Thursday Poem

The Pinch

I said out loud for the first time ever, I want to deface a car. I
wanted other things too, as it happened — the things I wanted were
so specific.

You see I was looking at the bodies all day. The unrolling skins of
the politicians. Due to recent developments I could see every pore,
and a moistness at the corner of the eyes.

I thought I would like to make that moistness.

The speaker of the house came on, I thought I want to forcibly
remove every piece of beard from your body.

The counselor to the president came on, I thought I am going to
unbend you like a Barbie knee, until you make that creak.

These were new thoughts. Before, it had always been myself that I
imagined: slashed to ribbons, pressed to the griddle, spinning on
the tip of a sword. Peeled like a grape for a haunted house.

But now the feeling had been let out. A pure pinch between two
fingers, and shocking how soft it was.

A brazen desire to deflate the turtle, to surprise him to the point of
squealing, to pop the lenses out so he couldn’t find his way to

To rip the suit off stitch by stitch and burn it in one of those cans
that homeless people and gang members are always warming their
hands over. In the movies.

Where do you buy baseball bats, I asked.

Is there a store that sells only the red spray paint.

The secretary of education came on, I saw her clinging to an
oversized novelty pencil as she went over Niagara Falls. I had
somehow engineered this, through my cleverness.

The attorney general came on and I thought I will aim the ray and
shrink you down and put you in a model train scenario. In a hat
with blue stripes, which will be your hell.

The former governor of Arkansas came on, I thought I will sit on
you like a fart cushion until you have bllbbted your last bbblpptdt.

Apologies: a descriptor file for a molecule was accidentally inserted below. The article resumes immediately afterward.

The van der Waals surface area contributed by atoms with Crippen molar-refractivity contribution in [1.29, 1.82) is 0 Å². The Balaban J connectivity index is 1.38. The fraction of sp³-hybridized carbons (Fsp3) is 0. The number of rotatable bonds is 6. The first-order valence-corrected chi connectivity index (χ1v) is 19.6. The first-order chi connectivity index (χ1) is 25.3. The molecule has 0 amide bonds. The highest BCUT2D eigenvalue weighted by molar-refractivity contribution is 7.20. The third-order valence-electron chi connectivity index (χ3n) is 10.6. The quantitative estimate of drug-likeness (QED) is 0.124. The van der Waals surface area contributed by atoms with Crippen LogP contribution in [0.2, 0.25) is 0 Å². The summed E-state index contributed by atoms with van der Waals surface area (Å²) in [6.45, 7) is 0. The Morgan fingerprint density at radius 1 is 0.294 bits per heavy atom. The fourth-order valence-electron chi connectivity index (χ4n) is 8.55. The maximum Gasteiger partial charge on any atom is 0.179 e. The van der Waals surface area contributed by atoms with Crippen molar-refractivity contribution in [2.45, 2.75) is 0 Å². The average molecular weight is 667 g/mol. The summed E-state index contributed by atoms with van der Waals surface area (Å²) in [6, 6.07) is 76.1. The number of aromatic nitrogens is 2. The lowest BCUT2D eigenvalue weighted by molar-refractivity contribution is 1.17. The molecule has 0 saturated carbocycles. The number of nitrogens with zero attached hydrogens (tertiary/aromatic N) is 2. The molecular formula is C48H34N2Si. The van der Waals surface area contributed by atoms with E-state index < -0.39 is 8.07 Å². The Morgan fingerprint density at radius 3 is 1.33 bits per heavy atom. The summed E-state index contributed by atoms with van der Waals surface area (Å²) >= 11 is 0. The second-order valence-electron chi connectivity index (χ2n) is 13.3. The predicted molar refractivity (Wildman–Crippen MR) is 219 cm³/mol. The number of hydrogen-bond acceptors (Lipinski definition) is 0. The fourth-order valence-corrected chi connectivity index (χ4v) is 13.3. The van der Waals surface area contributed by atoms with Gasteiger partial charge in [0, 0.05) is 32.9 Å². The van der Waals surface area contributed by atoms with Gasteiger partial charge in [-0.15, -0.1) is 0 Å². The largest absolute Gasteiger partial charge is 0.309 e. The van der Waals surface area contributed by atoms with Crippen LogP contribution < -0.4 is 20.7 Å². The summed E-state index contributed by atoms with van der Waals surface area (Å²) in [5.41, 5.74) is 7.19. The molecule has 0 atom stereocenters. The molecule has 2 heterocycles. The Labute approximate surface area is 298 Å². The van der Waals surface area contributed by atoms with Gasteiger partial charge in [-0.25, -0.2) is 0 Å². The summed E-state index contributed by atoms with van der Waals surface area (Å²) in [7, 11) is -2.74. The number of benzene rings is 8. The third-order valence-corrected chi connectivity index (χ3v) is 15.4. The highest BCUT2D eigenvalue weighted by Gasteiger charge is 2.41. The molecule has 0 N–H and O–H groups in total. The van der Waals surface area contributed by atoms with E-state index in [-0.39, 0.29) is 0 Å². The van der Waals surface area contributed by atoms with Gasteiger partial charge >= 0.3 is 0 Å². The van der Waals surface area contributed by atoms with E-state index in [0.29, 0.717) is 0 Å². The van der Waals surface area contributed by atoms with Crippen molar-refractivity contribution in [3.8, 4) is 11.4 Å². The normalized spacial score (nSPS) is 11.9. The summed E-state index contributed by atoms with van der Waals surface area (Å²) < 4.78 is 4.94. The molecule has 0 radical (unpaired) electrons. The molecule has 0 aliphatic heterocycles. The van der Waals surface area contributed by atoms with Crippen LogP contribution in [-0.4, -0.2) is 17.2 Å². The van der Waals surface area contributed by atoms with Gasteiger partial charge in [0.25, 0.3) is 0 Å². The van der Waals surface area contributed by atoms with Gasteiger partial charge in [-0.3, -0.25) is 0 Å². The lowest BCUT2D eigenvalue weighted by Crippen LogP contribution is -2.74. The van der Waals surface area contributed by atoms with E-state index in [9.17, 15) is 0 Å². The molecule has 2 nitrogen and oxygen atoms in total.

The White House chief strategist came on the screen, I said I will
feed you pieces of nazi memorabilia one by one until you start to
gurgle. I want them to find you wearing Eva Braun’s bra.

The second in command appeared, and I thought, what I do to you,
they will name it the Indiana.

My hand was shaking, it was a fist, inside it was the shape of a
human being I had squeezed into a chess piece until it could not
move, it could not move against us.

What us, my parents voted for him.

When I was very young, in the house with the swing set, my mother
put me in charge of one of the sweet shampooed Lauras that she
babysat, whose ponytail slid like fresh runoff down one shoulder. I
thought hazily, she must know that I mean business, then swung a
diaper bag square at her trusting rump, whomp, and raised my
voice and said you go sit in time out!

Until I say!

This means I have the seed in me, or something.

You need to learn to defend yourself, my mother told me, and so the
next time my brother snuck up to torment me I dug my nails into
his forearm until I almost broke the skin, and my father said, I
always knew you were nasty.

The first lady stood at the podium and I thought, I will plant you
very very deep, until your head is a sunflower even Kansas doesn’t

The wife I didn’t picture doing anything to, it had all been done
already. Her teeth were broken from eating jewelry.

The son I actually wept to see — the unscripted movements of his
hands were so familiar. Due to recent developments, my tears were
brighter than usual.

Still the bodies continued. It was no longer enough to think they
had once been babies, that seeing them I would have become a
thousand tickling fingertips and not this flashing kit of sharp

I felt myself a sack of what could happen, while all around me flew

Then the husband himself marched onscreen, and a great sound
opened in my mind like a pair of scissors, and I said I am going to
do it, I am going to cut your hair.
I will lift up the longest strand and
snip, will chase you to the roof of your own self and slice like the
wind through your last hiding place. In America you can be
anything, suddenly I was anything, my nails broke the skin of
his arm. He opened his mouth and I said, I’m condemning your building
for rats.
I’m going to put you in a bed at the border, I am going to
brutally cut your lunch, I am going to remove the word big from
you, surgically, I am going to tighten your silk, past pink and blue to
purple, I am going to make you young again, at the moment when
you said she must know I mean business, I am going to take a
lighter to the money, I am going to snap the golf club on my knee, I
am going to lift the daughters off your lap, every one, I am going to
leave a thumbprint in all that gold

Which is so soft, remember

by Patricia Lockwood
March, 2016